Crayon Physics: A primer on physics-based puzzles

crayon_small_02.jpgIn the development of computer games, one of the most important underlying developments is the refinement of the so-called physics engine. Originally, each developer would independently define all reactions of the program to each input of the user. Obviously, this is very labour-intensive, so already from the start of computer-games different solutions were developed. The basic idea is to frame the game into the surrounding of a quasi-reality, so that the game itself can figure out how to react. In this approach, the central problem was to build a suitable quasi-reality. However, the big profit was that the quasi-reality became to some extent independent of the game itself, so it could be reused. Eventually, the development of such quasi-realities (or physics engines as they are usually called) became an industry of its own (see the historical survey by Calen Henry and Jacob Karsemeyer for an in-depth analysis).

Most games using such engines are shoot and race games, but there are also various puzzles that use the power of a quasi-reality.

The_Incredible_Machine_3.pngProbably the first puzzle game that used a (rather simplistic) physics engine was The Incredible Machine, originally developed by Kevin Ryan in 1992, but further developed for almost a decade (a screenshot taken from wikipedia is shown to the left). The underlying puzzle principle was the idea of a Rube Goldberg machine. A goal had to be reached (e.g. get a block into the bucket) by using various objects that all reacted (approximately) according to the rules of ordinary physics.  

There are many games in the app store that take this approach. They present an environment that acts like the real world, and ask you to reach a particular goal. Of course, the many simplistic maze puzzles (see my earlier post) also use a more-or-less refined physical reality. But the point here are the various puzzles in which the solution depends much more explicitly on your understanding of the effects of physics (as in the Incredible Machine). I will need a few posts to delve through the various kinds of puzzles that are developed on this basis. Summarizing, I have to say that I find all these physics-based puzzles one of the most innovative and interesting puzzles on the iPhone.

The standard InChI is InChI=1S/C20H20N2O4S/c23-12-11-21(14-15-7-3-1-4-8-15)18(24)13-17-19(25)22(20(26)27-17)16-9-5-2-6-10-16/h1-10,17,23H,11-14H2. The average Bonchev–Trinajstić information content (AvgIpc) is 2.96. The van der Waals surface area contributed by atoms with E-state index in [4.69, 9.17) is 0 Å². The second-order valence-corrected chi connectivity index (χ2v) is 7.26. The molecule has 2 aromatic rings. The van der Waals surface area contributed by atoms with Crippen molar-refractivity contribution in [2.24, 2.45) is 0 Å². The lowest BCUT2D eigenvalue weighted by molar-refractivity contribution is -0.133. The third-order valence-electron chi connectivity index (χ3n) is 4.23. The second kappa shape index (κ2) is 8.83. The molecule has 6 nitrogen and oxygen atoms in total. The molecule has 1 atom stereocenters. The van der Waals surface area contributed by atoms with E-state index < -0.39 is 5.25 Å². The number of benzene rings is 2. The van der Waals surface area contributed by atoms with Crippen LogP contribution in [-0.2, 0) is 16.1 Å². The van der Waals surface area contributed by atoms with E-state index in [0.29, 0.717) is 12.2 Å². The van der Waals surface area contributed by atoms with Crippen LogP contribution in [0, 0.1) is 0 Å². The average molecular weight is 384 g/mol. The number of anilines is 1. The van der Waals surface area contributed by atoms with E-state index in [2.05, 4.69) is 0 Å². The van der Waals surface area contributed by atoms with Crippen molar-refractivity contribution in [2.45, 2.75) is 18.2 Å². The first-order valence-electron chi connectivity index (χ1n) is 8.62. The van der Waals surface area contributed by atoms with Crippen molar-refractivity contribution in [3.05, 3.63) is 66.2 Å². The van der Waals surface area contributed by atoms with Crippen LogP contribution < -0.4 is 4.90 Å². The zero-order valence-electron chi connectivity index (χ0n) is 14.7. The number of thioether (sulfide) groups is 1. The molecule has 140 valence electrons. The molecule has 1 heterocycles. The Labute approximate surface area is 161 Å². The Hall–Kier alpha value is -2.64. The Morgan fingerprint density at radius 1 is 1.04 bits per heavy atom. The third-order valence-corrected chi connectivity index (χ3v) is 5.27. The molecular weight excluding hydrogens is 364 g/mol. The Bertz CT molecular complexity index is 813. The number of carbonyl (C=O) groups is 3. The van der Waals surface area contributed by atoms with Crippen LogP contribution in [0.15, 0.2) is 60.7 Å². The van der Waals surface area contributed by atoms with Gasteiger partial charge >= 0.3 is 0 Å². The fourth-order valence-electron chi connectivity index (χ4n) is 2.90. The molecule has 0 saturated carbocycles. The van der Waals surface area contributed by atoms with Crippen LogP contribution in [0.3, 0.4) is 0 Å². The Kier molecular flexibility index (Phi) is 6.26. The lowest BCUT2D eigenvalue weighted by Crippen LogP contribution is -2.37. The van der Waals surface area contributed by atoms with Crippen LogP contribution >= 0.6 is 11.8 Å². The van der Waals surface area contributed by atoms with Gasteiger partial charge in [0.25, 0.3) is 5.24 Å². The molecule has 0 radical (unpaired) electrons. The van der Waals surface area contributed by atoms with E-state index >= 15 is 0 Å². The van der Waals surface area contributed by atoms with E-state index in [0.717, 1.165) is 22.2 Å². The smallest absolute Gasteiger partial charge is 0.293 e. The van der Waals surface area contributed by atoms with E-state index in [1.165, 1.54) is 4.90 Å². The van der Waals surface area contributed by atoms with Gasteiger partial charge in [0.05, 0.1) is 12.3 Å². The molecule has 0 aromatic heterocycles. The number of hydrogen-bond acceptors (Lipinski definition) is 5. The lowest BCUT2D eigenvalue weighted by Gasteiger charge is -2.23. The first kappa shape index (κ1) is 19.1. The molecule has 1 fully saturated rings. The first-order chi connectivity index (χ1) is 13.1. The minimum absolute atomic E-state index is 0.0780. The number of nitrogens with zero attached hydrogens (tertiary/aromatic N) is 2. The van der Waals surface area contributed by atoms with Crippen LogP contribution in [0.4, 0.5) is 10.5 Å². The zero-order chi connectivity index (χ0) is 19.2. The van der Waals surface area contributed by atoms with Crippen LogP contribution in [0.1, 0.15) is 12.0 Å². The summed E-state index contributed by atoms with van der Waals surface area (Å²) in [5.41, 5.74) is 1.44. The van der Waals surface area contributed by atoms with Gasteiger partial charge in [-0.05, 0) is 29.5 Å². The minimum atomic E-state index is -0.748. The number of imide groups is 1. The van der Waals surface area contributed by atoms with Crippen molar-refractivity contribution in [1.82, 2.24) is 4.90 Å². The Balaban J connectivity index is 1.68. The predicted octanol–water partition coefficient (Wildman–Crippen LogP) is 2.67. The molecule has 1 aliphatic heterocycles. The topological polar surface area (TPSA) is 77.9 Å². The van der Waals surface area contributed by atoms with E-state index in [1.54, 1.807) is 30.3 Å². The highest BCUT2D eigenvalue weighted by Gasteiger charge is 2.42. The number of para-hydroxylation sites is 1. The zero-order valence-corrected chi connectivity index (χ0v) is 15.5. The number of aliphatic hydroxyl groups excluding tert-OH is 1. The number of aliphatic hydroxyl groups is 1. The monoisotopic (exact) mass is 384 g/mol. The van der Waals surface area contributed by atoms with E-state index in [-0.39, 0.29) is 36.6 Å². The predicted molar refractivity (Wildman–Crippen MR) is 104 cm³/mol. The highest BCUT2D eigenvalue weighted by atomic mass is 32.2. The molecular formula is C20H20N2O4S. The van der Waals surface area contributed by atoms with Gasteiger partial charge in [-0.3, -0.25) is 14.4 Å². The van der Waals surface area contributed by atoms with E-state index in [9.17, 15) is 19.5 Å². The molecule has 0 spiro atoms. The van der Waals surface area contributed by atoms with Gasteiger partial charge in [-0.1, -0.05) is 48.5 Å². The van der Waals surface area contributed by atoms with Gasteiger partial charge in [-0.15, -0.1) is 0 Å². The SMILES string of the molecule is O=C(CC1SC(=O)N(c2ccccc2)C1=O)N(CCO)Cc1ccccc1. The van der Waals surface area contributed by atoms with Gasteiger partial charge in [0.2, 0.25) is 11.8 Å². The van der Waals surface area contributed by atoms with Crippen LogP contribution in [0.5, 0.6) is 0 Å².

One of the most funny developments are the cartoonesque world’s, in which all objects look hand-drawn. This approach was first developed by Petri Purho in 2007, when he showed off his Crayon Physics game. At the time it was just a beta version, literally from the drawing board. It is now available for the iPhone as Crayon Physics Deluxe (a screenshot is shown at the top of this post). The idea is alike to the Incredible Machine, though the innovative aspect is that all objects that you want to use can be hand-drawn by using your finger.

The preliminary version of Purho’s puzzle-game immediately struck a chord with other developers, leading to various rip-offs using the same idea (links redirect to iTunes): iPhysics Lite, Touch Physics (and Touch Physics Lite), and Trace. All of these were even already available in the app store before the original finally made it in January 2009. I have only quickly looked at them, and though they are fun, they seem to be less polished than the original. The one aspect that makes Crayon Physics Deluxe really stand out from the rest is the possibility to use self-made hinges around a hand-drawn object revolves. This makes this game much deeper than the others.

134419-aquaforest.jpgAnother physics-based game that is in spirit much alike to Crayon Physics is Aqua Forest (shown to the right). Differently from the other physics-based puzzles, in Aqua Forest the object to be guided to a goal is a fluid! You literally have to poor the fluid from one place to another, using gravity (tilting the iPhone!) and using hand-drawn object to redirect the stream. I found the reactions of the game to my input a bit sluggish, but the concept is innovative and interesting enough to take a look.

Finally, I would like to mention one game that seems to use some physical properties, though I have no idea about the precise game-play because I didn’t have time to try it out: Glux. When you have any more insights on this game, please sound off in the comments!


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